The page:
The Santee Sheriff station posted a photo on Twitter with a photo and thanking participants in the peaceful demonstrations (photo, below)

 

Photo, right by Nadin Abbott:  Large crowd outside Santee Sheriff station, looking back from out front of the station.

Photo, left, by Ryan Michael Darsey: Protester has a message for racists in the community.

Many larger businesses and banks along the demonstration route took precautions and boarded up front windows with plywood. Some, though boarded up, did business as usual including CVS,  and some smaller businesses. Most restaurants along the process were open. Others including Best Buy, Union Bank and Discount Tires were closed. 

Along the route, deputies reportedly stopped at a Target store where protesters encountered counter-protesters and some claiming they sought to defend local businesses. But unlike prior nights, no arrests were made, according to Patch.

As ECM has documented earlier in the week,  some protesters were arrested for not clearing out quickly enough after curfew, and a couple was arrested for brandishing a gun at “defenders” after some had taunted protesters with racial slurs and thrown rocks. Despite media interviews conducted by CBS 8 and ECM with two protesters who say they were injured by counter-protesters, no arrests for violence have been made in relation to protests or counter-protests in Santee this week.

On Sunday evening, the crowd walked back to the YMCA and their cars nearby, chanting and dispersing peacefully before the 7 p.m. curfew. 

None of the journalists or photographers on scene for ECM reported seeing any of the men involved in racially taunting protesters at prior events in Santee, nor any group publicly identifying itself as defenders.

ECM journalist Paul Kruze did observe a gorup of young men in tactical gear parked in front of the CVS Pharmacy eyeing action on the street. Most declined to speak to ECM, however one of the men named Justin stated, "Im here to insure that a peaceful protest stays peaceful to prevent wehat happened in La Mesa and other parts of the county from happening here in Santee." He added that he was glad thigns remained peaceful on this occasion. "So far so good," he said, but added, "We've been insulted and attacked by the s-called peaceful protesters. We've let it go...we respect their right to protest...and we want to allow that to happen. The vandalism is what we want to prevent."

One day earlier, on June 6, Santee City Manager Marlene Best sent a letter out to Santee business owners and property owners advising, "It has come to our attention that armed individuals have been located on the roof tops of some businesses in Sanee this past week." The letter indicated that while the city wants to support businesses, "We are asking that you please not allow or encourage armed individuals to be located on the roof tops of your businesses or sohpping centers. This creates additioal panic and raies more fear throughout the community, while potentially creating additional threats that the Sheriff may have to respond to."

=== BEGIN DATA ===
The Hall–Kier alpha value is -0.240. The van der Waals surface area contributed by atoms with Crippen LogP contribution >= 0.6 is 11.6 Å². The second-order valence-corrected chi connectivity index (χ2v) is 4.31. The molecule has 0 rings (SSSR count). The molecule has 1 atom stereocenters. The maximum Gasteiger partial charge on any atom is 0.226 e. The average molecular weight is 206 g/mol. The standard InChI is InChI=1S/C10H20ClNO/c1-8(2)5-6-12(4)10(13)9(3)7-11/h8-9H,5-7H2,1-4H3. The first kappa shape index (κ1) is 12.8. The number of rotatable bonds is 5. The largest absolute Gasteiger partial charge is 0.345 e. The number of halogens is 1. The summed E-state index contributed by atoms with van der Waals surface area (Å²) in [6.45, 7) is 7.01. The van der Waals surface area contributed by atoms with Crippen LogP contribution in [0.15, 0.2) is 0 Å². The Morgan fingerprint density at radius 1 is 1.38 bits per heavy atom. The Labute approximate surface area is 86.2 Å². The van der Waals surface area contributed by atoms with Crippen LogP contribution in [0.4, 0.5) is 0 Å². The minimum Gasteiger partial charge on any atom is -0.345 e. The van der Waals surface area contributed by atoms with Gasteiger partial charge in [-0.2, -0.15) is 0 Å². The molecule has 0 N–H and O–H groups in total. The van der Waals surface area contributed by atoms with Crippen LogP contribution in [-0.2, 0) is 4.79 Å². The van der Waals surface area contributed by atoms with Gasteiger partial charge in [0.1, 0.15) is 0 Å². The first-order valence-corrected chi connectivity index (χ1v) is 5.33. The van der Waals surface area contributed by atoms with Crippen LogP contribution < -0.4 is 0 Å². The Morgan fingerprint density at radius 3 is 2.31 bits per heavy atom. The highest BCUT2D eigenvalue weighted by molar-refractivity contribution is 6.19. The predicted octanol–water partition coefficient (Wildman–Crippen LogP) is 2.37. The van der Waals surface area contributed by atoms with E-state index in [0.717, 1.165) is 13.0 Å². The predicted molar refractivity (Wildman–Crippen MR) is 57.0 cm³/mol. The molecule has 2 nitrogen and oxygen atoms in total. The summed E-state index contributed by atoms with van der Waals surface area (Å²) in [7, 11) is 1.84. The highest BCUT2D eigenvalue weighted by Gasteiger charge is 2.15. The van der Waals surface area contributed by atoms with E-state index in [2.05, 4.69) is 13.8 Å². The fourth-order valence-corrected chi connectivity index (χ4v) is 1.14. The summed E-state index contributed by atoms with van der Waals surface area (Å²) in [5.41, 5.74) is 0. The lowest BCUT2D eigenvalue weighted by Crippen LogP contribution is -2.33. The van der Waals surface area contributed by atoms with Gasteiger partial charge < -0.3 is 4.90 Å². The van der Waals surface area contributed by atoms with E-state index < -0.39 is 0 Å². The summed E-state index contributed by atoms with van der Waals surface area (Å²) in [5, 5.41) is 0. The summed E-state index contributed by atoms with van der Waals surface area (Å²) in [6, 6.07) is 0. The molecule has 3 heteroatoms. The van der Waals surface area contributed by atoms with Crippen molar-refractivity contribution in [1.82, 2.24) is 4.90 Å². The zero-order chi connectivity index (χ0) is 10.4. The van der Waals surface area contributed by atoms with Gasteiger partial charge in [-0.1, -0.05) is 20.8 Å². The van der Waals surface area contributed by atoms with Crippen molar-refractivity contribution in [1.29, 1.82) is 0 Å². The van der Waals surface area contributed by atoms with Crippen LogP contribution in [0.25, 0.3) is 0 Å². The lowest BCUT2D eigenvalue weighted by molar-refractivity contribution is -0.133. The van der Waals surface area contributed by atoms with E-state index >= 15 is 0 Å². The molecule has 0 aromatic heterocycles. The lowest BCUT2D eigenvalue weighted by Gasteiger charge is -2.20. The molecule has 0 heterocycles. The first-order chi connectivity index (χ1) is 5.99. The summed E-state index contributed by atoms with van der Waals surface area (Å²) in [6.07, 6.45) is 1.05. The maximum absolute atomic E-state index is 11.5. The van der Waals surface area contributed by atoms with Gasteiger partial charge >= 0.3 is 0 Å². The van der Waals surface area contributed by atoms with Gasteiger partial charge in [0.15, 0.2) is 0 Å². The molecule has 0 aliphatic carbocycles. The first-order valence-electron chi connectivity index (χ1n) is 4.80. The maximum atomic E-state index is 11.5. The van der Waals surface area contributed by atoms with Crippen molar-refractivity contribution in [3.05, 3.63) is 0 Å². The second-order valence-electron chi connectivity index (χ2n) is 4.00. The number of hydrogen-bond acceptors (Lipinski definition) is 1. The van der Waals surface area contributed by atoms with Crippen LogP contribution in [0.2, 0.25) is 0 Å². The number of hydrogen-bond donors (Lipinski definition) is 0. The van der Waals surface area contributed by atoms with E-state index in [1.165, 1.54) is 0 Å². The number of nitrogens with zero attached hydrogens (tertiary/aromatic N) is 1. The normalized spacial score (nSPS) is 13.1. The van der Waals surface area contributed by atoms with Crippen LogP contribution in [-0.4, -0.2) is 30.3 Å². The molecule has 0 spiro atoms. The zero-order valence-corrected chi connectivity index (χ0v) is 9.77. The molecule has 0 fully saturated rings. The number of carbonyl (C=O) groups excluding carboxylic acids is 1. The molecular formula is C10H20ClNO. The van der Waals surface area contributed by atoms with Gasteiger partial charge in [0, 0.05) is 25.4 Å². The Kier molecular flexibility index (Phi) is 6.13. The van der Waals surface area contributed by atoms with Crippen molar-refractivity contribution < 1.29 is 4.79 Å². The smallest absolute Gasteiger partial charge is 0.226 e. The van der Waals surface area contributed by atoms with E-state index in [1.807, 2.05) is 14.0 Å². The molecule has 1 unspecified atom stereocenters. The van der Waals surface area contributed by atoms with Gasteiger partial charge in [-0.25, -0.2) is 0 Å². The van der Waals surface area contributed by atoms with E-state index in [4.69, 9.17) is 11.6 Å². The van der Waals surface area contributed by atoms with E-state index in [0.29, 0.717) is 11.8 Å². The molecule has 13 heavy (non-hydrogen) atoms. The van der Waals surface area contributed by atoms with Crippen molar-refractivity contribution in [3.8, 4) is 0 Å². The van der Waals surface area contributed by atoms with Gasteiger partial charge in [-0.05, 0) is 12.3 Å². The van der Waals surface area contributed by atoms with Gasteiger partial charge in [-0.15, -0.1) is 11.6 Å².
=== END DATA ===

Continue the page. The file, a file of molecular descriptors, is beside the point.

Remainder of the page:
The letter further asks businesses to let law enforcement do their jobs in a safe manner and to report any incidents by calling 9-1-1 for emergencies or the non-emergency dispatch numbre at 858-565-5200, adding that the Sheriff department does not get dispatched from word of mouth or posts on social media.

View the full letter below:

 

 

 

 

 

 

 

 

 

 

 

 

 

 

 

 

 

 

 

 

 

 

 

 

 

 

Miriam Raftery, ECM Editor and host of ECM's radio show on KNSJ, has won more than 350 journalism awards for national and regional coverage. Her experience covering major protests, disasters and civil unrest includes the Alfred Olango police shooting in El Cajon anti-war marches in Washington D.C. during the Iraq War, protests over lack of federal resources after Hurricane Katrina, demonstrations by Iraqi-Americans in El Cajon calling on the U.S. to protect Iraqi Chaldean Christians from ISIS terrorists, and two of California's worst wildfires -- the 2003 Cedar Fire and 2007 firestorms in San Diego County.

East County Magazine gratefully acknowledges the Facebook Journalism Project for its COVID-19 Relief Fund grant to support our local news reporting, including impacts on vulnerable communities during the COVID-19 pandemic. Learn more: #FacebookJournalismProject and https://www.facebook.com/fbjournalismproject/

Paul Kruze, contributing editor of East County Magazine, is a multimedia journalist with experience in print, broadcast and web platforms. A tenacious investigative journalist, he has  covered a variety of subjects, particularly governmental and educational issues.

He has been recognized with multiple awards from San Diego Press Club and Society of Professional Journalists, including the Gloria Penner Award for political reporting from SPJ as well as first place honors for investigative reporting, news features and multicultural reporting from SDPC.  His work appears in local and regional venues as well as in nationwide syndication. His honors for works with ECM include his in-depth reporting on the El Cajon City Council,  Cajon Valley Union School District, local business news, and the East County Performing Arts Center.

 

East County Magazine gratefully acknowledges the Facebook Journalism Project for its COVID-19 Relief Fund grant to support our local news reporting, including impacts on vulnerable communities during the COVID-19 pandemic. Learn more: #FacebookJournalismProject and https://www.facebook.com/fbjournalismproject/